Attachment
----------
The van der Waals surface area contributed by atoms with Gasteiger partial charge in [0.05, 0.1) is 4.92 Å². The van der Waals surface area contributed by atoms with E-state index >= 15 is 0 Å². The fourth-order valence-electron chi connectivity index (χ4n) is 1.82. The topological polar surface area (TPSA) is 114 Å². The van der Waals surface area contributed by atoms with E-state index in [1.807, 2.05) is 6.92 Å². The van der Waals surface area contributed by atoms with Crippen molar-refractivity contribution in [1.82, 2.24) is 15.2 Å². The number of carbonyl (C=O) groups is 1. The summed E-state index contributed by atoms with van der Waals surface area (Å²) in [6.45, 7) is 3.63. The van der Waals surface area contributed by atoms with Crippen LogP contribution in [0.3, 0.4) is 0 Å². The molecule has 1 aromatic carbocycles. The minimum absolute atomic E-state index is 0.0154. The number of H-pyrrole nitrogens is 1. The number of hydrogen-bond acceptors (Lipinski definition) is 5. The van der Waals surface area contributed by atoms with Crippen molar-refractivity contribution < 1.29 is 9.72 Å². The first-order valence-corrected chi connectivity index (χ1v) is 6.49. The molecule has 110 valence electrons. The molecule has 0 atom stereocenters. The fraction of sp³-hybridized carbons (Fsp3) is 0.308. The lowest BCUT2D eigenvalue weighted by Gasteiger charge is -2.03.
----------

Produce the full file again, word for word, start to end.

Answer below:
The van der Waals surface area contributed by atoms with Gasteiger partial charge in [0.05, 0.1) is 4.92 Å². The van der Waals surface area contributed by atoms with E-state index >= 15 is 0 Å². The fourth-order valence-electron chi connectivity index (χ4n) is 1.82. The topological polar surface area (TPSA) is 114 Å². The van der Waals surface area contributed by atoms with E-state index in [1.807, 2.05) is 6.92 Å². The van der Waals surface area contributed by atoms with Crippen molar-refractivity contribution in [1.82, 2.24) is 15.2 Å². The number of carbonyl (C=O) groups is 1. The summed E-state index contributed by atoms with van der Waals surface area (Å²) in [6.45, 7) is 3.63. The van der Waals surface area contributed by atoms with Crippen LogP contribution in [0.3, 0.4) is 0 Å². The molecule has 1 aromatic carbocycles. The minimum absolute atomic E-state index is 0.0154. The number of H-pyrrole nitrogens is 1. The number of hydrogen-bond acceptors (Lipinski definition) is 5. The van der Waals surface area contributed by atoms with Crippen molar-refractivity contribution < 1.29 is 9.72 Å². The first-order valence-corrected chi connectivity index (χ1v) is 6.49. The molecule has 110 valence electrons. The molecule has 0 atom stereocenters. The fraction of sp³-hybridized carbons (Fsp3) is 0.308. The lowest BCUT2D eigenvalue weighted by Gasteiger charge is -2.03.